Jim Jr. (BEN CURTIS) comforts his husband Chris (JAMES PADRIC)
PHOTO CREDIT: Dewey Moss.  Used with permission.

As they prepare to leave for the funeral, Dean, an associate from Big Jim's church, arrives visibly distraught and detains the pastor with some urgent news. He received a letter sent by the killer Connor Stephens, prior to the murder and his own death (at his own hand?). Connor was a member of the church, a troubled youth who had been "saved" along with his mother by the charity of the organization.  In the letter he makes his motive for the killing clear, and--as the first act ends--the preacher is left alone to contemplate his own role in his son's daughter's death.

During the intermission, my cynical mind went back to how Big Jim tried to court Bobby, and I thought of the countless stories of vulnerable young men taken in and exploited by those they should have been able to trust. Cynical me wondered if we were going to learn there was something unseemly going on between Connor and either Dean or Big Jim himself. As the action resumes after the funeral, the whole story is painfully revealed as each character engages in some soul-baring.  Deep-seated resentments come to light, and alliances shift at least somewhat... the grip Big Jim has on his his family may be weakened if not failing completely.  After Jim Jr. learns Connor's motive (sorry, no spoilers. I'm hoping this play "has legs" and you get a chance to see it!), his father, fearing he'll be ruined if the truth gets out, tries to enlist everybody in downplaying the matter in the hope the story will slip from public attention.  Kris and his family are incensed, and we hope that Big Jim is going to get the take-down he so desperately deserves. Bobby or Jim, Jr. could slug him, his wife or mother could verbally eviscerate him, but ultimately he's already done the worst damage to himself.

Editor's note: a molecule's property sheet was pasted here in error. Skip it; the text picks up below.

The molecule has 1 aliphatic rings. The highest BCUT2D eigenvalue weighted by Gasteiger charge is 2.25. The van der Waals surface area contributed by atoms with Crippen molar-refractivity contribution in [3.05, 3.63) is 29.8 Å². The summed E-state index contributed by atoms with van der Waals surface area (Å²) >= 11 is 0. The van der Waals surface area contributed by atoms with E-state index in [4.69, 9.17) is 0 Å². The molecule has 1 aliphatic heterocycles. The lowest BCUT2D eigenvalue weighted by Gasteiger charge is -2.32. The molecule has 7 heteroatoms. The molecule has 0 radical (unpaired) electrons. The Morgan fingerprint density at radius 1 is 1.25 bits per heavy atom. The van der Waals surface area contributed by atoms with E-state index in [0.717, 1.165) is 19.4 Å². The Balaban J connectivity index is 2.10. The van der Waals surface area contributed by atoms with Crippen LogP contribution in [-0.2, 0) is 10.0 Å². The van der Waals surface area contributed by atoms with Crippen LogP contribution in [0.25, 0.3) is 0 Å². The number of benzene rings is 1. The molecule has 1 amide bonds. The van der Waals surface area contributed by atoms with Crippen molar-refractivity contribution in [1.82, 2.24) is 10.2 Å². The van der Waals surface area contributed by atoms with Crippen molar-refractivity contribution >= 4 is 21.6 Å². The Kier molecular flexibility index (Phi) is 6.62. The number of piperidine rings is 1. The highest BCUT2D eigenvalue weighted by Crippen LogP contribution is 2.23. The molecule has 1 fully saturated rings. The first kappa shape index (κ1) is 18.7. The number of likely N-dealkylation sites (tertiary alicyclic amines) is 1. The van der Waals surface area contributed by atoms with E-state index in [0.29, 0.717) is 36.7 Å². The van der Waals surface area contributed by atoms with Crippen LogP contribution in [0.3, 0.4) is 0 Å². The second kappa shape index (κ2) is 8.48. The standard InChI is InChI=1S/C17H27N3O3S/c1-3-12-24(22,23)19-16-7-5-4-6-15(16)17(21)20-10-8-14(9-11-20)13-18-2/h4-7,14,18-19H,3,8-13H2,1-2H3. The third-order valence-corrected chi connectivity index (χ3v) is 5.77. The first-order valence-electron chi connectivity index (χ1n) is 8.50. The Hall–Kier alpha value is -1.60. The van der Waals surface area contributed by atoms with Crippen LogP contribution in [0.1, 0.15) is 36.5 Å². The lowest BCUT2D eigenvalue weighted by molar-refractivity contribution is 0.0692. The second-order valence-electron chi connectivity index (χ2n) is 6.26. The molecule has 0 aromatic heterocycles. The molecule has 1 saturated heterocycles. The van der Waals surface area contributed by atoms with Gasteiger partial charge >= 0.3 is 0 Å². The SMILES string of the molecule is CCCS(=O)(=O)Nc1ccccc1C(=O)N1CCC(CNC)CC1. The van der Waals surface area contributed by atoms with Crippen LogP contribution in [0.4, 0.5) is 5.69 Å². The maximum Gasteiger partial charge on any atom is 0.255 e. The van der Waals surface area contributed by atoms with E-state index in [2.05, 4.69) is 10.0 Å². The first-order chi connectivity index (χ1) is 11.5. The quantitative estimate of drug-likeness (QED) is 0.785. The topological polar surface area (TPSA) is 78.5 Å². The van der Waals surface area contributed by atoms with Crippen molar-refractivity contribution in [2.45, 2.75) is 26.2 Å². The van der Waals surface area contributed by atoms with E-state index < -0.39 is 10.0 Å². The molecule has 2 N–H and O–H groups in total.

Big Jim (JAMES KIBERD) verbally spars with Bobby (JACQUES MITCHELL)
PHOTO CREDIT: Dewey Moss. Used with permission.


The real hero of the story ends up being Grandma Vivi'n.  Without raising her voice, she orchestrates conversations that need to happen to keep the painful revelations coming.  She challenges her daughter-in-law to stand up to her husband and finally be a mother to her son after failing him for so long. And--when the time is right--she shares a long-secret truth that nobody is prepared to hear.

Grandma Vivi'n (KATHLEEN HUBER)
PHOTO CREDIT: Dewey Moss. Used with permission.


The play was staged as the Workshop Theater, a tiny space.  It deserves more eyes, particularly as the topic could not be more relevant during this troubled summer.  However, being so close to the players, close enough to see them twitch at one another's words, brings that uncomfortable intimacy that might be lost in too large a house. Curtis's Jim Jr. in particular, speaks very little but says so much with grimace and gesture that--for me, anyway--I felt like I knew him intimately and understood his pain.

You wish you weren't so close at times, right in the room hearing the things these people have been carrying around for so long, but we need to be there. Lost behind the aggregate statistic and sensational headlines, every gun-related incident wounds many more victims than the ones the bullets actually hit. Every sweeping condemnation flung from a pulpit causes collateral damage to people who never graced the pews. The day we stop seeing those affected as people like us, worthy of our sympathetic tears, is the day all hope is lost.

No comments:

Post a Comment